a340-11f-101-15-ChavezCh6

a340-11f-101-15-ChavezCh6 - Living in our Globalized World:...

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Living in our Globalized World: Notes 15 The Power to Frame Discourse: Chavez Chapter 6 Copyright Bruce Owen 2011 - Chavez: Shadowed Lives: Chapter 6, Green Valley’s Final Days, pp. 105-120 - Migrants come to work - Even minimum wage in the US is much higher than comparable jobs in Mexico - some employers don’t pay - Ethical issue: problems for Green Valley came to a head when the LA Times ran a favorable article about the two restaurants - with photos showing how one was hidden - and a map showing the location of the camp - the author apparently meant to improve the image of the camp and the migrants - but the information was used in a different way, against them - what if you were an anthropologist, social worker, etc. writing an ethnography or trying to help migrants? - could you be honest and completely “transparent” with your audience? - Knowledge is not neutral. It will be used. - The ethical person has to think about how their information will be used, and by whom - To the list of bad characteristics of the migrants was added: intentionally flouting our food safety laws - according to a Health department inspector, there was little actual threat to migrants’ health, much less the surrounding Anglos’ - eliminating Green Valley was re-framed as ensuring the safety of the migrants… - Note what has happened here - the underlying issue (as we saw last time) is that the immigrants do not conform to the host culture, and are interpreted as disrespecting and threatening it - that will not sound convincing or morally right if stated explicitly - Anglos want to believe that we are not racist, and are compassionate - Destroying the Green Valley camp would conflict with those cultural values - the solution is to “ re-frame ” the issue in a way that allows us to ignore the contradiction between the action and our cultural values - framing the discourse ” refers to a process of getting people to use certain metaphors and associations when they discuss or think about an issue - this determines the “frame of reference” in which the issue is interpreted, or the framework of ideas in which it is placed - people’s responses will be shaped in part by how an issue is framed - How to frame an issue: - first, pick a “frame” (a context, metaphor, image, etc.) in which to discuss the issue - pick a frame that predisposes people to come to the conclusion that you favor - examples: - “tax relief” - frame: healing or curing disease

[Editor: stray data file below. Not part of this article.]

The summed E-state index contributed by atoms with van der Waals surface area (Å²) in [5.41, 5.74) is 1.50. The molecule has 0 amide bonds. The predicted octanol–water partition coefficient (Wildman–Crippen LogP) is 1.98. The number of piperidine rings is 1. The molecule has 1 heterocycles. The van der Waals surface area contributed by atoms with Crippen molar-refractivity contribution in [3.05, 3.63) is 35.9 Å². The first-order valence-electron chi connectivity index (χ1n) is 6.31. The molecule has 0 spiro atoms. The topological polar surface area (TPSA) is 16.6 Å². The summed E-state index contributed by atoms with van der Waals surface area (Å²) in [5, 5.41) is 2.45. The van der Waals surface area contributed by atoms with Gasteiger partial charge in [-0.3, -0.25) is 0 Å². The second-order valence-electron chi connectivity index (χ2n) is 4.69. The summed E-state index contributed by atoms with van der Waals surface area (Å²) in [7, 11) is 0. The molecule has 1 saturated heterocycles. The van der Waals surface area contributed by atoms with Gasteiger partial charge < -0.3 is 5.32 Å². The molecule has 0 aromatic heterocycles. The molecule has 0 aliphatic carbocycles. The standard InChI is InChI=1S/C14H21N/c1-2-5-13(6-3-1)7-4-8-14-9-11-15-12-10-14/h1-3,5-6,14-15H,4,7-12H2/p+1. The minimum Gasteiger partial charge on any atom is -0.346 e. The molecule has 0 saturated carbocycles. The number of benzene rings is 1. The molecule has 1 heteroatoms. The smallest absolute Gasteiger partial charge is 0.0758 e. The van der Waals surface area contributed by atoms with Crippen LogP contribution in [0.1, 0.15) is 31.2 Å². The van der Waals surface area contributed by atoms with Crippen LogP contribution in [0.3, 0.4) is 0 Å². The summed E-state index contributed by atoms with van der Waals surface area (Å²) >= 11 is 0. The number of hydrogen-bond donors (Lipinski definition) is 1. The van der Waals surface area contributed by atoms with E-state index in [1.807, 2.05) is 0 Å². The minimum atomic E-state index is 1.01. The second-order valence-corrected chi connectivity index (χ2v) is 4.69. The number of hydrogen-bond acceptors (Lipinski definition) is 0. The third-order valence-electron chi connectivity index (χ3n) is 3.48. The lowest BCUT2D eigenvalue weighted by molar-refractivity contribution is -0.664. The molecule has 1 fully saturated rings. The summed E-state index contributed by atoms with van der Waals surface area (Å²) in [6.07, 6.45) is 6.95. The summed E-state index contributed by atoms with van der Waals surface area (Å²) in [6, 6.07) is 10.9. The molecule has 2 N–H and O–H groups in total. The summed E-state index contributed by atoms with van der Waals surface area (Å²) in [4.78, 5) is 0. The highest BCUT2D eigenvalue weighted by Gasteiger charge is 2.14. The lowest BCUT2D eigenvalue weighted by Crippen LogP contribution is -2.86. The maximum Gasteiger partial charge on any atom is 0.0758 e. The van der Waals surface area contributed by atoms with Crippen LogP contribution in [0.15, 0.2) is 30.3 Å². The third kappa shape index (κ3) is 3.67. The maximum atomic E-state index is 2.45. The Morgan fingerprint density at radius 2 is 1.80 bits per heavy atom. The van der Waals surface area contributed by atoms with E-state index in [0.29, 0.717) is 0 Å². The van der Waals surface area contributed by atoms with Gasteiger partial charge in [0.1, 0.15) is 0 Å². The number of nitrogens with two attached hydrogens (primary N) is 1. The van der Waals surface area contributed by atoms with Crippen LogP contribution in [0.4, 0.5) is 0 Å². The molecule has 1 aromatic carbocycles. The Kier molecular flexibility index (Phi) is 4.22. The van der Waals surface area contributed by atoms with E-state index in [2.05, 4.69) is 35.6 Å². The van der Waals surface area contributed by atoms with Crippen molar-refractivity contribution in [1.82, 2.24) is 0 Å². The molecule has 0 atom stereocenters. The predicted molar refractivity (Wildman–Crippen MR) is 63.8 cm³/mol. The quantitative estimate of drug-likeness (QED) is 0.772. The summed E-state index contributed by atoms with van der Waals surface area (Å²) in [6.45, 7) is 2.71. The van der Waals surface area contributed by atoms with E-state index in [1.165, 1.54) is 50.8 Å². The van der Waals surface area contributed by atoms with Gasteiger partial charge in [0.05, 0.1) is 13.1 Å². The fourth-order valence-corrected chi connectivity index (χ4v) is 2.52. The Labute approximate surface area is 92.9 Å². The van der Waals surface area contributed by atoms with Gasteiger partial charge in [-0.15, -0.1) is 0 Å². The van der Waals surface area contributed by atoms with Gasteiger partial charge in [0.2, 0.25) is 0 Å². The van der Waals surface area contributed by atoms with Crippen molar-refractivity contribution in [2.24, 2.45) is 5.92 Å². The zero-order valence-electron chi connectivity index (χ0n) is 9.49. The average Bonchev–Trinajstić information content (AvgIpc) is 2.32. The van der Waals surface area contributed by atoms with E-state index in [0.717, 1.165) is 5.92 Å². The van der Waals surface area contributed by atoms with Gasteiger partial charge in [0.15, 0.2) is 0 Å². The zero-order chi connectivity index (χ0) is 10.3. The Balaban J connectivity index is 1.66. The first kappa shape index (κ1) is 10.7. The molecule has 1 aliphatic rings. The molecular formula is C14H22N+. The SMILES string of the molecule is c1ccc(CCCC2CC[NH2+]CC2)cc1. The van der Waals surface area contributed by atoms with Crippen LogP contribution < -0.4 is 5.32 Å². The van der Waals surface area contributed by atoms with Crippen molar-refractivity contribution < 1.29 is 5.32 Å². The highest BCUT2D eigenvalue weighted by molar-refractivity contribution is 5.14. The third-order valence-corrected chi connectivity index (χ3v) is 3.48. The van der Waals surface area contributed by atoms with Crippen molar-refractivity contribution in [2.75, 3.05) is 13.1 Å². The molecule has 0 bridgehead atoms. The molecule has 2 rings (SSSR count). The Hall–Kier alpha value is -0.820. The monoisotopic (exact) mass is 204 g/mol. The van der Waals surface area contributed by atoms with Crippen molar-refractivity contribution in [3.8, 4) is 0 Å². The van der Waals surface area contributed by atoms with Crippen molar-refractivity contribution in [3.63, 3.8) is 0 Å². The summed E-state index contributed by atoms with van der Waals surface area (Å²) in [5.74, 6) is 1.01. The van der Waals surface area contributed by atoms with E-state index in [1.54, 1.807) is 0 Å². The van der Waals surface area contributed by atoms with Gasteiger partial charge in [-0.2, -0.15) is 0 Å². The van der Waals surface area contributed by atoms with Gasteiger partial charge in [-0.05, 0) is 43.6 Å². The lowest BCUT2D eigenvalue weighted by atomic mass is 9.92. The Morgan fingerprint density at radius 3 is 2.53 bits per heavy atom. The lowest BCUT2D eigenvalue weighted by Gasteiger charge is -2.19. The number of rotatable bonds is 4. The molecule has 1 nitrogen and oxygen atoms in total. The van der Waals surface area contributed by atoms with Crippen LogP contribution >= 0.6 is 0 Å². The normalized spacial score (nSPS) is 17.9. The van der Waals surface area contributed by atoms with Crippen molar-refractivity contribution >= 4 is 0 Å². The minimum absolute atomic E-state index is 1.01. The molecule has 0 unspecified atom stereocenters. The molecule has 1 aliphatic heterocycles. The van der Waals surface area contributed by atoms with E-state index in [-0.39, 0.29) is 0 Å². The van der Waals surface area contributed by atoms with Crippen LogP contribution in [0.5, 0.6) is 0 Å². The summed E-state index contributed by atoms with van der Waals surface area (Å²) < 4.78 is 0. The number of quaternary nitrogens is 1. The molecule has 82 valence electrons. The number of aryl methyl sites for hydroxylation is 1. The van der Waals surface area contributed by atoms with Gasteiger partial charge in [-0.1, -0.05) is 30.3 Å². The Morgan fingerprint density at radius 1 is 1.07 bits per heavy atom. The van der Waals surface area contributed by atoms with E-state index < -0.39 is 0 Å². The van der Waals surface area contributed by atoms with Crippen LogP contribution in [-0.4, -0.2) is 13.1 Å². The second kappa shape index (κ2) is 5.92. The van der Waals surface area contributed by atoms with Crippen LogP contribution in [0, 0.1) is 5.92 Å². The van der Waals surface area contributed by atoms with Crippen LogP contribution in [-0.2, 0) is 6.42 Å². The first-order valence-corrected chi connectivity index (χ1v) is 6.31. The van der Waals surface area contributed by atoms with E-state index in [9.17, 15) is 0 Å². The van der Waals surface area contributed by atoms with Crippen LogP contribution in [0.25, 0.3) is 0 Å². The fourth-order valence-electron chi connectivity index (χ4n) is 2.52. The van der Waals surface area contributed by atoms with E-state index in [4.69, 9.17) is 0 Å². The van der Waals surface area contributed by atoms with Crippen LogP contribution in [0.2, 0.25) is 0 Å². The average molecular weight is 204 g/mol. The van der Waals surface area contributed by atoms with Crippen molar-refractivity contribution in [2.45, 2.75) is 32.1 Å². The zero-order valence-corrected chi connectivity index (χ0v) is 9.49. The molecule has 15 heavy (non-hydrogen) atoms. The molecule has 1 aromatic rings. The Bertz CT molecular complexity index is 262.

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Anth 340.101: Living in our Globalized World F 2011 / Owen: Chavez Ch. 6 p. 2 - implies that taxes are a burden or ailment from which one is naturally entitled relief - naturally suggests that reducing taxes is good - “paying your fair share” - frame: personal responsibility - implies that taxes are a legitimate responsibility that only a freeloader would try to evade - naturally suggests that reducing taxes is unfair and bad - then, get people to use the frame that promotes your point of view
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a340-11f-101-15-ChavezCh6 - Living in our Globalized World:...

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